The time that people spend in and around urban gardens can contribute to their time interacting with and learning about nature (also referred to as “dose”), although the effectiveness of this interaction may depend on the quality of the “naturalness” of the urban garden (Shanahan et al., 2015). Rosenzweig (2003) proposed that in order to conserve natural areas, we may need to bring nature to people rather than have people come to nature, especially in urbanized environments. Instead of restoring and maintaining natural spaces to be more representative of previously existing habitats, we may need to design places, such as urban gardens, that are already dedicated to human activities to become more natural or to achieve novel combinations of natural elements that assist in developing human biophilic associations. In this way, urban gardens can be retrofitted by using biophilic design thinking to provide gardeners a regular dose of nature to not only foster biodiversity conservation and environmental stewardship, but to also support human well-being (Miller, 2005). Thus, urban gardens represent ideal spaces in which multiple generations of urban dwellers can come together to interact with nature through food, the ultimate biophilic element.
How Urban Gardens can Increase Biophilia for Urban Communities
Urban gardens can bring back, conserve, and promote biophilia in modern and future urban systems (Lin et al., 2015; Ossola et al., 2018a). The variety of urban garden types allow for considerable variation in the complexity and diversity of elements and processes that can enhance an individual's interaction with nature. Gardeners and visitors can reconnect and experience different types of nature elements, from forest-like urban orchards to small garden beds on easements, allowing for different types of entry points of interaction. Additionally, because urban gardening spaces are becoming common across cities worldwide and gaining community support, they present an excellent opportunity to attract people back to the outdoors and leave behind the technological distractions as well as hustle and bustle of daily life. We discuss below three ways that urban garden design can bring urban dwellers back into nature and enhance purposeful interactions to build nature connections (Figure 1):
1. Providing natural elements to engender biophilia—Gardens, as semi-natural systems in the built environment, can be designed and enhanced to represent highly diverse and complex spaces that mimic those in natural systems. Incorporating biophilic elements through garden design provides a means to expose urban dwellers to the diversity of plants, animals, soils that they would otherwise not encounter.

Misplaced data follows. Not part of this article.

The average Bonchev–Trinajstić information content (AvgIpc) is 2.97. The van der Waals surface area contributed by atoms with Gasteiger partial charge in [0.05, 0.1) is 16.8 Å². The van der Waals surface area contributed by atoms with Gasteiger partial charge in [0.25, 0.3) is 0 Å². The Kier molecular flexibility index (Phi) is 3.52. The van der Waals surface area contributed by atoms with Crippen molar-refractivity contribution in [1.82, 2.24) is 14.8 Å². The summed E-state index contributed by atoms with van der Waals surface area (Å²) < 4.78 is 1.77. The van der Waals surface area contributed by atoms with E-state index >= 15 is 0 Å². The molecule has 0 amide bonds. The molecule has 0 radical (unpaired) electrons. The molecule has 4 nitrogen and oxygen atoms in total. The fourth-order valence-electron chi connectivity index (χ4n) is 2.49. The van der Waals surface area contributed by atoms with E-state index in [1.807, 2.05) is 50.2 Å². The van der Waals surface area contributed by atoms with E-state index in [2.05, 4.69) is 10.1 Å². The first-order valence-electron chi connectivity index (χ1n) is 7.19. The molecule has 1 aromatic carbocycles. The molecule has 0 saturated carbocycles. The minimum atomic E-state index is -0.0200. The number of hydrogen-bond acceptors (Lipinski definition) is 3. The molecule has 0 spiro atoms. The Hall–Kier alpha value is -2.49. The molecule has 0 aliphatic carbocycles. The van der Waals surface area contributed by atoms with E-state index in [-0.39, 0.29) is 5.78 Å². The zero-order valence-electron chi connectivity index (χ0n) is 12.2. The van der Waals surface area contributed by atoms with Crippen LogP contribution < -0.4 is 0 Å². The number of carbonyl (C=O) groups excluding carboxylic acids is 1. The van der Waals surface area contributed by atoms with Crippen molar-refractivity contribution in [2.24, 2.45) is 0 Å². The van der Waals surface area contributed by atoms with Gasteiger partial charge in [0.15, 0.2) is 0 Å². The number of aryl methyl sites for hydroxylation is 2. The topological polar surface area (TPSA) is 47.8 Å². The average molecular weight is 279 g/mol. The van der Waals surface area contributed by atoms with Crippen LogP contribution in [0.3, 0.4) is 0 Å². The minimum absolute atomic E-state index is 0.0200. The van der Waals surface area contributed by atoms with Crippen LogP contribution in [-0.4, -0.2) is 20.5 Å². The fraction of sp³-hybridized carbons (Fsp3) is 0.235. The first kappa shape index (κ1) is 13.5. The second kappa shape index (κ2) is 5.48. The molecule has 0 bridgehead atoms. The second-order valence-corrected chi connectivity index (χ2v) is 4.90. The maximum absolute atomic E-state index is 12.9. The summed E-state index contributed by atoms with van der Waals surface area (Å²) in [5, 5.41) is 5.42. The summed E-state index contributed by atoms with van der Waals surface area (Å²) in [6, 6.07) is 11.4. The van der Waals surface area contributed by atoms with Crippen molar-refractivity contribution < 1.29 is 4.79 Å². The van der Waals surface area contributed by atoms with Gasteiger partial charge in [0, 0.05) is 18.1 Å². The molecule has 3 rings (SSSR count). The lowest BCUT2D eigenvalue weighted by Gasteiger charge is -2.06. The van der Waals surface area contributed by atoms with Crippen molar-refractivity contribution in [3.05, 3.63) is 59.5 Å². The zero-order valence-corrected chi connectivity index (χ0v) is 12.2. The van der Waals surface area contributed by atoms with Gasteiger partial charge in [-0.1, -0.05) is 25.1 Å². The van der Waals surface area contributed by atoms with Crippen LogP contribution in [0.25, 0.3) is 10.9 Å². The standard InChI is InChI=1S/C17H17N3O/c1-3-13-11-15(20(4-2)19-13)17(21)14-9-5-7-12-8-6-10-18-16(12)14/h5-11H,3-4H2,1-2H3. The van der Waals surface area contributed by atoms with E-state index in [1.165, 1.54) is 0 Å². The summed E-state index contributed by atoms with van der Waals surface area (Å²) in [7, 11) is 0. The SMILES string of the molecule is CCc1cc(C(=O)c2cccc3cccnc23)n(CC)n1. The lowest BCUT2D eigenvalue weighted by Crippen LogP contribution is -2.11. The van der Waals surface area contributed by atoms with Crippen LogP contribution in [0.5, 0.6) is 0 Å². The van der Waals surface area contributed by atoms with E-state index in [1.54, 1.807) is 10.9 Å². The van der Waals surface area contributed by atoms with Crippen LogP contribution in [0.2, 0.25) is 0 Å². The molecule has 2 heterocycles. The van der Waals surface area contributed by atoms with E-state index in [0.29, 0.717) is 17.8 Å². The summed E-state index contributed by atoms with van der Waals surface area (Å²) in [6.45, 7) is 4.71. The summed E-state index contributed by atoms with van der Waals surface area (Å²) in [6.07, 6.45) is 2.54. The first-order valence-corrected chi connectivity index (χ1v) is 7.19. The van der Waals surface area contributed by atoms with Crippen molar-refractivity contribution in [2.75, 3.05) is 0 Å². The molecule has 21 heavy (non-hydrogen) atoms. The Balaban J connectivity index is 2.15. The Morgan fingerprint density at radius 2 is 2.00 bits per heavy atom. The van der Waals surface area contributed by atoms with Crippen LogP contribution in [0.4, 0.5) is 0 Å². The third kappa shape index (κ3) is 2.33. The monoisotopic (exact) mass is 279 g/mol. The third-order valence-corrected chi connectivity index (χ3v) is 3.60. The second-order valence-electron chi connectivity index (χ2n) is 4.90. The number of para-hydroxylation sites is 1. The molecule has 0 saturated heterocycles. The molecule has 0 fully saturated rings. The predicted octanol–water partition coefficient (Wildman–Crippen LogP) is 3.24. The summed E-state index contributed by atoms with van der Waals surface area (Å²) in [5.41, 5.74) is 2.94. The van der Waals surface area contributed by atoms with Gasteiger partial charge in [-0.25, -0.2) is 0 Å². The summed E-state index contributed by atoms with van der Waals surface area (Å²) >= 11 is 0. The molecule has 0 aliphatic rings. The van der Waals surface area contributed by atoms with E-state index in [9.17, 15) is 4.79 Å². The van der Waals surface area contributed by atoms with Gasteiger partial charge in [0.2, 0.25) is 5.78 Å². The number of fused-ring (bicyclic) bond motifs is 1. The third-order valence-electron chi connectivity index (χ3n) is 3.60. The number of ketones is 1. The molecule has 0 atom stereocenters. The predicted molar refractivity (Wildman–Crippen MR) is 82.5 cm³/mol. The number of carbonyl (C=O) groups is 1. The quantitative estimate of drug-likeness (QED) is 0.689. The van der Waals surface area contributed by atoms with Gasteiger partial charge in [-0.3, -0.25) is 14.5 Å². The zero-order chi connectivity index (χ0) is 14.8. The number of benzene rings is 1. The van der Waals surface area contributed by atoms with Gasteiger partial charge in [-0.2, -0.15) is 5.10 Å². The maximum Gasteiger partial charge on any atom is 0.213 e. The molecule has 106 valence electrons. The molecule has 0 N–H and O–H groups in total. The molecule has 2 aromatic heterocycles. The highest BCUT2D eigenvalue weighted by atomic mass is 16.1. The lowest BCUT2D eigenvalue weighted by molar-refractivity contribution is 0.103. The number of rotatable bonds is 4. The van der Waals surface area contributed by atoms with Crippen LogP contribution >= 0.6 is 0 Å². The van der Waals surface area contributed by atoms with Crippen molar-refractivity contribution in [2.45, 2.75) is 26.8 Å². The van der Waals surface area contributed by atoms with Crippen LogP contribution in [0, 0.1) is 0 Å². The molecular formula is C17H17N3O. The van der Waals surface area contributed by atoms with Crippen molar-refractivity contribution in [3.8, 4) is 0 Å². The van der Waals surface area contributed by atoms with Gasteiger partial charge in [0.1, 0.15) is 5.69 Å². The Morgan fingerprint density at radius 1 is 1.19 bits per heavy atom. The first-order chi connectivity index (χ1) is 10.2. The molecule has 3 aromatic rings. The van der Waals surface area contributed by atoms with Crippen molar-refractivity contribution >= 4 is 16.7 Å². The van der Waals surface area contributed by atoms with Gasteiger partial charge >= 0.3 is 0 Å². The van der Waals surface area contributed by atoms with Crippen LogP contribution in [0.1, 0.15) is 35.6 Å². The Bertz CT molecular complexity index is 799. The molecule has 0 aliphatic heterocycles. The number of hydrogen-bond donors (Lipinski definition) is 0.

2. Fostering an understanding of natural processes—The practice of growing food and plants means that gardeners learn about environmental processes, such as pollination or changes in weather patterns, and how they affect plant growth. This provides participants with a medium to increase their knowledge and appreciation of natural processes, thus fostering biophilia.
3. Increasing human-nature interactions—Urban gardeners come into direct contact with a range of natural elements through interactions with soil, plants, and animals in gardens. This corporeal interaction of handling soil and touching plants can be important for gardeners to experience and gain benefits from natural spaces as well as develop continued curiosity and fascination for the natural world.
Figure 1. Reimagining gardens with biophilic design thinking requires (A) Bringing in more natural elements to increase the variety of experiences, (B) Fostering human understanding of environmental processes to appreciate natural systems, (C) Considering design methods that encourage greater human-nature interactions. All images are reproduced in this figure based on a Creative Commons license or recognized as public domain. Photo credit and the type of Creative Commons license for each image is found below each image.
We review examples from a variety of urban gardens to show how the design of urban gardens can achieve multiple benefits that will enhance urban nature experiences, bringing urban dwellers back into nature to further their understanding and knowledge of the natural world.
Providing Natural Elements to Engender Biophilia
Gardens exist on an agrobiodiversity continuum. Some gardens have little plant diversity and structure (e.g., mowed lawns with little other vegetation), while other gardens have high levels of biodiversity and structure (e.g., home gardens, urban orchards). When designed with nature in mind, urban gardens can support a high level of plant and animal biodiversity that may lure people back into nature. Although gardens are highly managed spaces that provide a specific urban nature experience, adding more plant structural diversity and complexity (e.g., trees and shrubs with varying phenologies and functions) that mimic wild spaces may improve urban nature experiences and support biophilia. Intentional biophilic design can play an important role in enhancing the “sense of extent” or scope of nature for the users (Kaplan, 1995). For example, more vegetatively complex elements of the environment are more intriguing and challenging to understand than simple ones. As such, complex elements can transport people into a new world, lengthen time spent in the garden interacting with nature, and thereby promote lifelong connections to nature (Wells and Lekies, 2006). We present a number of nature elements that can enhance the biophilic capacity of gardens.